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Millions in Myanmar ‘need life-saving aid’

The UN’s humanitarian chief has urged Myanmar’s military leaders to provide unimpeded access to the more than three million people in need of life-saving humanitarian assistance since government forces seized power on February 1.

Martin Griffiths warned that without an end to violence and a peaceful resolution of Myanmar’s crisis, “this number will only rise”.

Monday was the first anniversary of the 2020 elections in Myanmar, which “were deemed free and fair by domestic and international observers”, UN spokesman Stephane Dujarric said.

They were won by Aung San Suu Kyi’s National League for Democracy party with approximately 80 per cent of the elected seats.

The military rejects the results, claiming the vote was fraudulent.

“The United Nations reiterates its call on the military to respect the will of the people and put the country back on track to democratic transition,” Mr Dujarric said.

Mr Griffiths’ statement was issued as members of the UN Security Council held a behind-closed-doors meeting on Myanmar requested by the United Kingdom.

Diplomats said Russia and China objected to a proposed press statement that would express concern at recent violence including air strikes and reaffirm the council’s support for the country’s democratic transition, but discussions were continuing.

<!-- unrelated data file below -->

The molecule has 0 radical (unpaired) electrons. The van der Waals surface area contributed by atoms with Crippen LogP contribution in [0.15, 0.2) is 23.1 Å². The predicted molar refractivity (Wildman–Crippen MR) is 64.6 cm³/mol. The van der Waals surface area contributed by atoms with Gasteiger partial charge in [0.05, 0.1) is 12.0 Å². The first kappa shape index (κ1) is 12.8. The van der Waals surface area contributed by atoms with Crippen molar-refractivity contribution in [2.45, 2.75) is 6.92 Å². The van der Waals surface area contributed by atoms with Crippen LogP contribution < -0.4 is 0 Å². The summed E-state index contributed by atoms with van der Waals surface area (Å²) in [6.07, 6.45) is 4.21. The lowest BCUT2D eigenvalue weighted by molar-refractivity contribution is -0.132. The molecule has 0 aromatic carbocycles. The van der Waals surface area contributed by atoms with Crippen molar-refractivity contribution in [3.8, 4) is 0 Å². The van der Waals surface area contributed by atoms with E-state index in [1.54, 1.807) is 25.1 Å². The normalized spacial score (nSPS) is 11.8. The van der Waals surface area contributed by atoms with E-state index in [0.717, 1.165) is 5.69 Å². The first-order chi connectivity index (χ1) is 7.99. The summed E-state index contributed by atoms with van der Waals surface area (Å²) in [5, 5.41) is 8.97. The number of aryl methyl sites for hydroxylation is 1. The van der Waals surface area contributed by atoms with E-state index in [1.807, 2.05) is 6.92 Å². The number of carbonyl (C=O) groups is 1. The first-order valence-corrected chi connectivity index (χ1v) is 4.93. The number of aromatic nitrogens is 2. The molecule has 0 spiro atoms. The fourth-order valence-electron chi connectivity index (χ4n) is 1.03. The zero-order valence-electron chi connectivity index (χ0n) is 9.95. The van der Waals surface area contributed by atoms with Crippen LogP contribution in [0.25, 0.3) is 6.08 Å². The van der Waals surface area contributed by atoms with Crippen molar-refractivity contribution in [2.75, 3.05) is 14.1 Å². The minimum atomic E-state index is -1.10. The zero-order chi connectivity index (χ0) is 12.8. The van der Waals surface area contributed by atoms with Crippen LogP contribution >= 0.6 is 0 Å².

UK deputy ambassador James Kariuki told reporters before heading into the meeting that Britain is particularly concerned about the buildup of military action in northwest Chin state, “and we are concerned that this rather mirrors the activity we saw four years ago ahead of the atrocities that were committed in Rakhine against the Rohingya” Muslim minority.

“So, we’re very keen to make sure the council is focused, and the military know that we’re watching,” he said.

Since the overthrow of Suu Kyi, Myanmar has been wracked by unrest, with peaceful demonstrations against the ruling generals morphing first into a low-level insurgency in many urban areas after security forces used deadly force and then into more serious combat in rural areas, especially in border regions where ethnic minority militias have been engaging in heavy clashes with government troops.

Christine Schraner Burgener told The Associated Press shortly before her three-year term as the UN special envoy for Myanmar ended on October 31 “civil war” has spread throughout the country.

She said the UN has heard many soldiers are on the ground conducting “clearing operations” in Chin state, and reminded the world the military’s “clearing operation” in Rakhine state in 2017 saw villages burned down, widespread rape and led more than 700,000 Rohingya Muslims to flee to neighbouring Bangladesh.

“More than 37,000 people, including women and children, have been newly displaced, and more than 160 homes have been burned, including churches and the offices of a humanitarian organisation,” the UN’s Griffiths said.

Since February 1, he said, hundreds of thousands of people have been forced to flee their homes due to violence across the country, and 223,000 people remain internally displaced.


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